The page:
- With respect to earth observation satellites, the annual income from sale of remote sensing satellite data is Rs. 25.17 crores. The data and value added services derived from earth observation, meteorological, communication & navigation satellites are used to support various applications viz. resource monitoring, weather forecasting, disaster management, location based services, including societal applications.
NDDB “Logo” signifies safe and quality milk and milk Products from dairy co-operative
- NDDB’s Quality Mark will provide dairy cooperatives and producer institutions the much-needed brand identity and competitive edge
- The aim of Quality Mark “Logo” is to bring about process improvement in the entire value chain from producer to the consumer to ensure availability of quality milk and milk products.
Installation of Gagan System in Aircraft
- Government proposes to make it compulsory to install GAGAN navigation system in all aircrafts in the country. In accordance with the provisions of the National Civil Aviation Policy, 2016, it is mandatory for all aircrafts registered in India from 1st January, 2019 to be GPS Augmented Geo Navigation System (GAGAN) enabled.
Visit of the Commerce and Industry Minister to Geneva for discussions on WTO related issues
India’s stand on WTO issues
- The MC11 outcomes must include a permanent solution on public stockholding for food security purposes (PSH) on which there is a Ministerial mandate.
- Any attempts at seeking outcomes on new issues such as e-commerce and investment facilitation should not be at the cost of other long pending issues on the agenda of the Doha Round.
- As one of the founding members of the WTO, India has a long history as a staunch supporter of multilateralism.
FM: Entry into force of the WTO-Trade Facilitation Agreement (TFA) on 22nd February, 2017 is a major milestone for the global trading system; Releases National Trade Facilitation Action Plan today
- The Union Minister of Finance, Defence and Corporate Affairs, Shri Arun Jaitley said that the entry into force of the WTO-Trade Facilitation Agreement (TFA) on 22nd February, 2017 is a major milestone for the global trading system.
- The Finance Minister Shri Arun Jaitley was speaking after releasing the National Trade Facilitation Action Plan (NTFAP) here today in the national capital.
Trade Facilitation Agreement
- The Trade Facilitation Agreement contains provisions for expediting the movement, release and clearance of goods, including goods in transit.
- It also sets out measures for effective cooperation between customs and other appropriate authorities on trade facilitation and customs compliance issues.
- These objectives are in consonance with India’s “Ease of Doing Business” initiative.
National Trade Facilitation Action Plan (NTFAP)
- With the release of this Action Plan today,India is looking forward to ensuring compliance with the TFA and also, impetus to trade facilitation.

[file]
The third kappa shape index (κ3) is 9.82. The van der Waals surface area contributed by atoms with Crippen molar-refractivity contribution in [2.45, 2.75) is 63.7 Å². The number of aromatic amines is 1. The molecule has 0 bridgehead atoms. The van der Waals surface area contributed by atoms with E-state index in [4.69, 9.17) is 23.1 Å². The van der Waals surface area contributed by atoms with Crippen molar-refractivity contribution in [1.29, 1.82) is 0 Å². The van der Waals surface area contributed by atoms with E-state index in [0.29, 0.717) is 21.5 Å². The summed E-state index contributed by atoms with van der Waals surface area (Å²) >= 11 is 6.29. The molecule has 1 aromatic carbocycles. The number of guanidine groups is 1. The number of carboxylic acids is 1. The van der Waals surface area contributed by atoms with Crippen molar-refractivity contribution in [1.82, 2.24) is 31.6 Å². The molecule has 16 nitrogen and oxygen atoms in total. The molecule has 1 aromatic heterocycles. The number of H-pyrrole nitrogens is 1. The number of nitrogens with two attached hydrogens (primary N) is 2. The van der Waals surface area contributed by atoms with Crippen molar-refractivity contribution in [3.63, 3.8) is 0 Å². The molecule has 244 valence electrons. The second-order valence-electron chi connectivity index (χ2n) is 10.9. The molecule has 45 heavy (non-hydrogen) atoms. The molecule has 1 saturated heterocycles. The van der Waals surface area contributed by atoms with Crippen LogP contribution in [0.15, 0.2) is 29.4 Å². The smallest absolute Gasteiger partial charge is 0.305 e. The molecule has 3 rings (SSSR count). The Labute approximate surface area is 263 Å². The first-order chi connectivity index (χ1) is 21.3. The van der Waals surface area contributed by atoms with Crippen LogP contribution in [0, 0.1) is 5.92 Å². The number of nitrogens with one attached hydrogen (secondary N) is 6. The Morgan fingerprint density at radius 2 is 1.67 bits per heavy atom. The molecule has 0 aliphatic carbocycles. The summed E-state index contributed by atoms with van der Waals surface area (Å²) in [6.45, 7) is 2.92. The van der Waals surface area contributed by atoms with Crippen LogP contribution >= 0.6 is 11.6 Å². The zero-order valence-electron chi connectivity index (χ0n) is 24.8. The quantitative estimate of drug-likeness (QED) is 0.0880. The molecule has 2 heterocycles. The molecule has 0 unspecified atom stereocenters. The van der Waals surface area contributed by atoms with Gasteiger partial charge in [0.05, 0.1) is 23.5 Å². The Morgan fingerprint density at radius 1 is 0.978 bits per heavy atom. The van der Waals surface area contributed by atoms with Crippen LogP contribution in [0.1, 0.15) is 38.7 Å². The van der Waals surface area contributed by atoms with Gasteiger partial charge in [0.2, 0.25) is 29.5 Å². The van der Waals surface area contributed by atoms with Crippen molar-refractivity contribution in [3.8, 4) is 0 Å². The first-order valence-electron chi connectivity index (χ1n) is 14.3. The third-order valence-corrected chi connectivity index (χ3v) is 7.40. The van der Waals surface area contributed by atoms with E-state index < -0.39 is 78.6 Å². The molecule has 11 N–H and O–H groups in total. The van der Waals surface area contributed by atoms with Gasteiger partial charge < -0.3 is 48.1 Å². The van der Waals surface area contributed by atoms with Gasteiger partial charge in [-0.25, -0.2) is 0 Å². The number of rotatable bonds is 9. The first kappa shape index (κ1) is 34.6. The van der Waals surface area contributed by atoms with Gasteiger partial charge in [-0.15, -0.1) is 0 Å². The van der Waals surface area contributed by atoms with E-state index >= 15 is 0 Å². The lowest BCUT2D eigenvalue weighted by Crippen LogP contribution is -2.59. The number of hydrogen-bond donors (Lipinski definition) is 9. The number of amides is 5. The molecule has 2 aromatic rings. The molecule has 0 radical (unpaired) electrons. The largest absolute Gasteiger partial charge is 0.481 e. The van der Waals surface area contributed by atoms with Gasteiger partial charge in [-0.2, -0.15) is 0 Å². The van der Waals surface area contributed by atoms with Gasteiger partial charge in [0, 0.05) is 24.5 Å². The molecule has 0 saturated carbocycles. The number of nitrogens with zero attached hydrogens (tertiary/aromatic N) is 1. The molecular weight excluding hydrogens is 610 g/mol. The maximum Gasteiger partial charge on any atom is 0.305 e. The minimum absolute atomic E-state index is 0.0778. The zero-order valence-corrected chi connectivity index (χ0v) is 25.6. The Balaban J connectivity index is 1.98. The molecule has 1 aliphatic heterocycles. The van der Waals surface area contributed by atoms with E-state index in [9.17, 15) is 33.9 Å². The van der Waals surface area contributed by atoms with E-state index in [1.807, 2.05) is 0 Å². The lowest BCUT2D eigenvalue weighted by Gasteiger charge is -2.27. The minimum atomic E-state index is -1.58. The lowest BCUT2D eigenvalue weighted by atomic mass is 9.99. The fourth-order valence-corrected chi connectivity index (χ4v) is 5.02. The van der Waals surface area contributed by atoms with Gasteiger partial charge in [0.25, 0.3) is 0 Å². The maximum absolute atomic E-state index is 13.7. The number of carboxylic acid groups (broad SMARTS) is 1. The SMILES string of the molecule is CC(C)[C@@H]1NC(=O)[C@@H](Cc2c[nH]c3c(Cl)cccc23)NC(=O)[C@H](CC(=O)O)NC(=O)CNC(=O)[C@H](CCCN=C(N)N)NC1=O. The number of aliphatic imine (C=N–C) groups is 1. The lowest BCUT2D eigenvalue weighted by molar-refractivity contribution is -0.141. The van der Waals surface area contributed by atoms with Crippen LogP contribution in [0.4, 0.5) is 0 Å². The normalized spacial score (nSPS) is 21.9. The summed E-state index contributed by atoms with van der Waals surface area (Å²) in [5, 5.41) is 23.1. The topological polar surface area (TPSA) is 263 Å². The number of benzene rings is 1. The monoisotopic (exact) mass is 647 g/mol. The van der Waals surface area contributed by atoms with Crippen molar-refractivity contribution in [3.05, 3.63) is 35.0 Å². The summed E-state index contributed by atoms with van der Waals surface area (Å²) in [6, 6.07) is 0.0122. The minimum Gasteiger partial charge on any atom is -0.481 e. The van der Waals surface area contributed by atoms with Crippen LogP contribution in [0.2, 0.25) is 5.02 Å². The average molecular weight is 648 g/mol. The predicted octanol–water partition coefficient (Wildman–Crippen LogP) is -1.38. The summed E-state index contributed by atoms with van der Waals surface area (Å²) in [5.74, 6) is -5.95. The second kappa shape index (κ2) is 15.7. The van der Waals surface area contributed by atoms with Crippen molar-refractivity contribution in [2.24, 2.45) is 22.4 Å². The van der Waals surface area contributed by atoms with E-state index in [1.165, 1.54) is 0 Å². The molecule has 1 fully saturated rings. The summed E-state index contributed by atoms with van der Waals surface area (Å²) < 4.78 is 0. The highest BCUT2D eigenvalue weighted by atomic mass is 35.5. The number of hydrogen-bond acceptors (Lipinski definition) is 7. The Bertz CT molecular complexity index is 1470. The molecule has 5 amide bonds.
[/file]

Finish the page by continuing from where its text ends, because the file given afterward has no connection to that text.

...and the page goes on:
- This Action Plan gives a time bound map, not only for implementing TFA, but also for India’s initiatives for trade facilitation and Ease of Doing Business which goes beyond TFA.
- The National Action Plan aims to transform cross border clearance ecosystem through efficient, transparent, risk based, co-ordinated, digital, seamless and technology driven procedures which are supported by state-of-the-art sea ports, airports and land borders.
- The Action Plan lists out specific activities which would be carried out by all regulatory agencies like Customs, FSSAI, Drug Controller, Plant Quarantine, DGFT etc in time bound manner. The Co-ordination among all the stakeholders is the key to achieve the objective of Trade facilitation.
- The Action Plan not only covers the activities coming under the TFA but they go beyond the ambit of TFA per se, which have been defined as TFA Plus category.
- The Action Plan covers many activities in the areas of infrastructure augmentation, particularly the road and rail infrastructures leading to ports and the infrastructure within ports, airports, ICDs, Land Customs stations that cuts across all stakeholders for which various ministries like Shipping, Civil Aviation, Railways, Road transport and Highways, Home Affairs, Finance, Commerce etc have been assigned specified targets.
- All actions covered under the plan have been categorized by prioritizing the activities into short term, midterm and long term. The National Plan would be monitored by the Steering Committee (the operational arm of the NCTF) chaired by the Revenue Secretary and the Commerce Secretary. The plan would be reviewed by the Cabinet Secretary.
Objectives of NTFAP
- The objectives to be achieved by National Action Plan are improvement in ease of doing business by reduction in cargo release time and cost, move towards paperless regulatory environment, transparent and predictable legal regime and improved investment climate through better infrastructure.